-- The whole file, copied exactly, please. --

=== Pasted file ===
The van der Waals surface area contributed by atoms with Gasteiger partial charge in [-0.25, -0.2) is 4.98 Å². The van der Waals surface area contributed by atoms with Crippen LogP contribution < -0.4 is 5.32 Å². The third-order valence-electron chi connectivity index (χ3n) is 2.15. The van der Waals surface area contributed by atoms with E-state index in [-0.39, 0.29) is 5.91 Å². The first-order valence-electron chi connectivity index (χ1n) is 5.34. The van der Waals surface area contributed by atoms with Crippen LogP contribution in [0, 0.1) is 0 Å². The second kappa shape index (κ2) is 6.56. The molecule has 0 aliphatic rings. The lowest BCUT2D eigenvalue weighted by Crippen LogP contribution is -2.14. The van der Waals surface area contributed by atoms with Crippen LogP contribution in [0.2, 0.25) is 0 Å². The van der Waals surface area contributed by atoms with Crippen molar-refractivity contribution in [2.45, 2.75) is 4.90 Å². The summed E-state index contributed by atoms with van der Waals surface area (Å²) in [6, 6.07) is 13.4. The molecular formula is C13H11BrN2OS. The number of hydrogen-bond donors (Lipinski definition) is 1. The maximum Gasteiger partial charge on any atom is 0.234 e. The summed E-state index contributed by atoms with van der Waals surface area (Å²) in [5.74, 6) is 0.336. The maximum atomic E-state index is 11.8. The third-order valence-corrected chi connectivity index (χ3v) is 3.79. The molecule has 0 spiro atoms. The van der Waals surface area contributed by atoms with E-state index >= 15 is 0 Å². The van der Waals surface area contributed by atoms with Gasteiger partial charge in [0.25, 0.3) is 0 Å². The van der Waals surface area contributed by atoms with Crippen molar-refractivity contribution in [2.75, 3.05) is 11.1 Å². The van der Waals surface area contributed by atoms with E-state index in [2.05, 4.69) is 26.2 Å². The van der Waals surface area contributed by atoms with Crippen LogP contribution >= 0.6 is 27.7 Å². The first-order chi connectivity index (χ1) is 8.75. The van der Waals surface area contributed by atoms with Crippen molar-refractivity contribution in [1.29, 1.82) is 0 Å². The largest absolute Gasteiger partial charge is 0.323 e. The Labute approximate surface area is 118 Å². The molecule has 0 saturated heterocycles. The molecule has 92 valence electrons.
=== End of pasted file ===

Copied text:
The van der Waals surface area contributed by atoms with Gasteiger partial charge in [-0.25, -0.2) is 4.98 Å². The van der Waals surface area contributed by atoms with Crippen LogP contribution < -0.4 is 5.32 Å². The third-order valence-electron chi connectivity index (χ3n) is 2.15. The van der Waals surface area contributed by atoms with E-state index in [-0.39, 0.29) is 5.91 Å². The first-order valence-electron chi connectivity index (χ1n) is 5.34. The van der Waals surface area contributed by atoms with Crippen LogP contribution in [0, 0.1) is 0 Å². The second kappa shape index (κ2) is 6.56. The molecule has 0 aliphatic rings. The lowest BCUT2D eigenvalue weighted by Crippen LogP contribution is -2.14. The van der Waals surface area contributed by atoms with Crippen LogP contribution in [0.2, 0.25) is 0 Å². The van der Waals surface area contributed by atoms with Crippen molar-refractivity contribution in [2.45, 2.75) is 4.90 Å². The summed E-state index contributed by atoms with van der Waals surface area (Å²) in [6, 6.07) is 13.4. The molecular formula is C13H11BrN2OS. The number of hydrogen-bond donors (Lipinski definition) is 1. The maximum Gasteiger partial charge on any atom is 0.234 e. The summed E-state index contributed by atoms with van der Waals surface area (Å²) in [5.74, 6) is 0.336. The maximum atomic E-state index is 11.8. The third-order valence-corrected chi connectivity index (χ3v) is 3.79. The molecule has 0 spiro atoms. The van der Waals surface area contributed by atoms with E-state index >= 15 is 0 Å². The van der Waals surface area contributed by atoms with Gasteiger partial charge in [0.25, 0.3) is 0 Å². The van der Waals surface area contributed by atoms with Crippen molar-refractivity contribution in [2.75, 3.05) is 11.1 Å². The van der Waals surface area contributed by atoms with E-state index in [2.05, 4.69) is 26.2 Å². The van der Waals surface area contributed by atoms with Crippen LogP contribution >= 0.6 is 27.7 Å². The first-order chi connectivity index (χ1) is 8.75. The van der Waals surface area contributed by atoms with Crippen molar-refractivity contribution in [1.29, 1.82) is 0 Å². The largest absolute Gasteiger partial charge is 0.323 e. The Labute approximate surface area is 118 Å². The molecule has 0 saturated heterocycles. The molecule has 92 valence electrons.